Manny hits the showers early

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Is anyone particularly surprised by this?:

When asked prior to Tuesday’s workout how surprised he was to see
Jimmy Rollins beat the Dodgers with a walk-off double into the
right-center gap the night before, Ramirez said he was in the shower at
the time.

“When I came out, they were turning the TVs off and everybody was coming in,” Ramirez said.

Torre gives some quotes suggesting that it was no big deal. Of course, he gave a lot of quotes saying that various things that happened in New York were no big deal too, and we learned otherwise in his book.  I can’t imagine that anyone on the Dodgers appreciates this kind of thing. If the Dodgers won and are up in this series, people chalk this up to Manny being Manny, have a chuckle and move on. But they’re not up. They’re about to be eliminated, and this kind of thing shows total disrespect his teammates.

Not that this is unprecedented.  Remember Rickey Henderson and Bobby Bonilla playing cards for the last three innings of the uber-intense Game 6 of the 1999 NLCS? Their Mets’ teammates were not at all pleased: “Guys who saw (the card game) wanted to take a bat to their heads after
the game . . . There were
players crying and screaming in the dugout (after the Mets lost the
game in 11 innings). Then they walk in the clubhouse and see that?” The difference, based on reports of both incidents is that Henderson and Bonilla were being intentionally defiant, sulking in the locker room because each were displeased with certain decisions made by Bobby Valentine during the NLCS.  Unless something is going on we don’t know about, Manny was just . . . well, I won’t say it.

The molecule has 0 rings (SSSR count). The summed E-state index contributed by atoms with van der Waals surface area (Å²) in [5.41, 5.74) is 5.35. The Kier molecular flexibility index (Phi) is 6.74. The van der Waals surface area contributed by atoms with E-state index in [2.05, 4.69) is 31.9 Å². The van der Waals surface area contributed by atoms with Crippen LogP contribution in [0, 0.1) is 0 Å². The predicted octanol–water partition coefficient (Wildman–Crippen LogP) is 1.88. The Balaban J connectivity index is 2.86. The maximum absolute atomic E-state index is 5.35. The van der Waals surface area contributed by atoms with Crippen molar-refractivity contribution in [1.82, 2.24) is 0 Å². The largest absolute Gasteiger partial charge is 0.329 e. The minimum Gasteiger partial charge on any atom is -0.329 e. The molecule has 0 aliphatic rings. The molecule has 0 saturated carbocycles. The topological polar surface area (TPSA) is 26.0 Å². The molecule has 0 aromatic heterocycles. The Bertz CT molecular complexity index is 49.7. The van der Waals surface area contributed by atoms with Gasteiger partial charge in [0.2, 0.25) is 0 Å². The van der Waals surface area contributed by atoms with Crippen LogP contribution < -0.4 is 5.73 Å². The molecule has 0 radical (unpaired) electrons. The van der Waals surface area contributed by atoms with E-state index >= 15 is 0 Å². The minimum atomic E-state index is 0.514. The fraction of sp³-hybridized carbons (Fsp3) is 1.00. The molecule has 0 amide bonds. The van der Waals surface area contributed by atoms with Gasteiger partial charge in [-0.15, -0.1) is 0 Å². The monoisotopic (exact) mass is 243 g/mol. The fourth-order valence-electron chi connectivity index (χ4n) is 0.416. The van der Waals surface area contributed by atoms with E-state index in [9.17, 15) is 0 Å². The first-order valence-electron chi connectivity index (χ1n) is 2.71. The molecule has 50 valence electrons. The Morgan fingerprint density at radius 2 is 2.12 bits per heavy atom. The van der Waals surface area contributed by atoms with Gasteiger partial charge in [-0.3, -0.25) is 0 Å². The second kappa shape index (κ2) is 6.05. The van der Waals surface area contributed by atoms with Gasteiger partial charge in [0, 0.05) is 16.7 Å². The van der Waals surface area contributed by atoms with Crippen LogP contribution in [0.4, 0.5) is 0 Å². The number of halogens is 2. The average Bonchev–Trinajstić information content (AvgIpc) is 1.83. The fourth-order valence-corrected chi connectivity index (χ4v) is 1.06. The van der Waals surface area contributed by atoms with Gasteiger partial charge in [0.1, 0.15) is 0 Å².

Probably worth noting that neither Henderson nor Bonilla were on the 2000 Mets following that incident. The only way Ramirez isn’t on the 2010 Dodgers is if he opts out of his deal, which he almost certainly won’t do.  This kind of nonsense, however, is only going to increase the number of people who want him gone. 

Marlins home run sculpture is going, going, gone!

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Not long after the new ownership group bought the Miami Marlins, face of the franchise Derek Jeter made it clear that he wanted the home runs sculpture beyond the outfield fence gone. He simply doesn’t like it aesthetically and many think that, among Jeter’s goals, he’d like to erase any trace of Jeff Loria’s legacy, which includes the sculpture.

The problem: the sculpture is not Jeter’s to remove. The sculpture is public property, purchased as part of the Art in Public Places program, which requires art to be installed for the public in county-owned buildings, which includes Marlins Park. Miami-Dade officials have said that moving it was not possible as the sculpture was “not moveable” and was “permanently installed: as it was designed specifically for Marlins Park. And that’s before you get into how logistically complicated it would be to move it. It’s seven stories tall and is connected to a hydraulic system, plumbing and there’s electricity.

What Jeter wants, however, Jeter eventually gets. From the Miami Herald:

The Miami Marlins won county permission on Tuesday to move its home-run sculpture out of Marlins Park to the plaza outside . . . In its new location outside, “Homer” will still turn on for home runs, as well as at the end of every home win and every day at 3:05 p.m., an homage to Miami’s original area code.

It may or may not be moved before Opening Day, but once it is moved there will be a new seating and standing room only area for spectators where the sculpture currently sits.